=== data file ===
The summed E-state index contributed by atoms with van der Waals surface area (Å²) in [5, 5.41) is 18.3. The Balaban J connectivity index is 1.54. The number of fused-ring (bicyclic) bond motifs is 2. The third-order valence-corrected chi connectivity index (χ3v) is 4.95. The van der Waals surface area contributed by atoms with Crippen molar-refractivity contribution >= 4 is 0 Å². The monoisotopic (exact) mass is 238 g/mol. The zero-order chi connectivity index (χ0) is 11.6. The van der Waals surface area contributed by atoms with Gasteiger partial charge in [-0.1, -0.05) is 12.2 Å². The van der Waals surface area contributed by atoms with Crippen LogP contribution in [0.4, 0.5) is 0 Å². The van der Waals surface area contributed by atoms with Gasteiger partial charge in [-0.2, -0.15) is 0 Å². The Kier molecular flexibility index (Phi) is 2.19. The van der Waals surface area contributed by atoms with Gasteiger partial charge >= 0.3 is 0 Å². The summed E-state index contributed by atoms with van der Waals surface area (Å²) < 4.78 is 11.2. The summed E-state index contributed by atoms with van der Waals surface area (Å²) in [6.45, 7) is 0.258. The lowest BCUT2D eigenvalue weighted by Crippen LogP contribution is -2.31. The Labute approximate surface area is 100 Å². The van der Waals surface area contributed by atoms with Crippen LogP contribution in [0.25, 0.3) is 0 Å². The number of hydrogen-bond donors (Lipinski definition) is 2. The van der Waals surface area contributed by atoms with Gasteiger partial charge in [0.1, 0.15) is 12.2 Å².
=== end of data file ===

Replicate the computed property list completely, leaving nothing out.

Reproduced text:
The summed E-state index contributed by atoms with van der Waals surface area (Å²) in [5, 5.41) is 18.3. The Balaban J connectivity index is 1.54. The number of fused-ring (bicyclic) bond motifs is 2. The third-order valence-corrected chi connectivity index (χ3v) is 4.95. The van der Waals surface area contributed by atoms with Crippen molar-refractivity contribution >= 4 is 0 Å². The monoisotopic (exact) mass is 238 g/mol. The zero-order chi connectivity index (χ0) is 11.6. The van der Waals surface area contributed by atoms with Gasteiger partial charge in [-0.1, -0.05) is 12.2 Å². The van der Waals surface area contributed by atoms with Crippen LogP contribution in [0.4, 0.5) is 0 Å². The van der Waals surface area contributed by atoms with Gasteiger partial charge in [-0.2, -0.15) is 0 Å². The Kier molecular flexibility index (Phi) is 2.19. The van der Waals surface area contributed by atoms with Gasteiger partial charge >= 0.3 is 0 Å². The summed E-state index contributed by atoms with van der Waals surface area (Å²) < 4.78 is 11.2. The summed E-state index contributed by atoms with van der Waals surface area (Å²) in [6.45, 7) is 0.258. The lowest BCUT2D eigenvalue weighted by Crippen LogP contribution is -2.31. The Labute approximate surface area is 100 Å². The van der Waals surface area contributed by atoms with Crippen LogP contribution in [0.25, 0.3) is 0 Å². The number of hydrogen-bond donors (Lipinski definition) is 2. The van der Waals surface area contributed by atoms with Gasteiger partial charge in [0.1, 0.15) is 12.2 Å².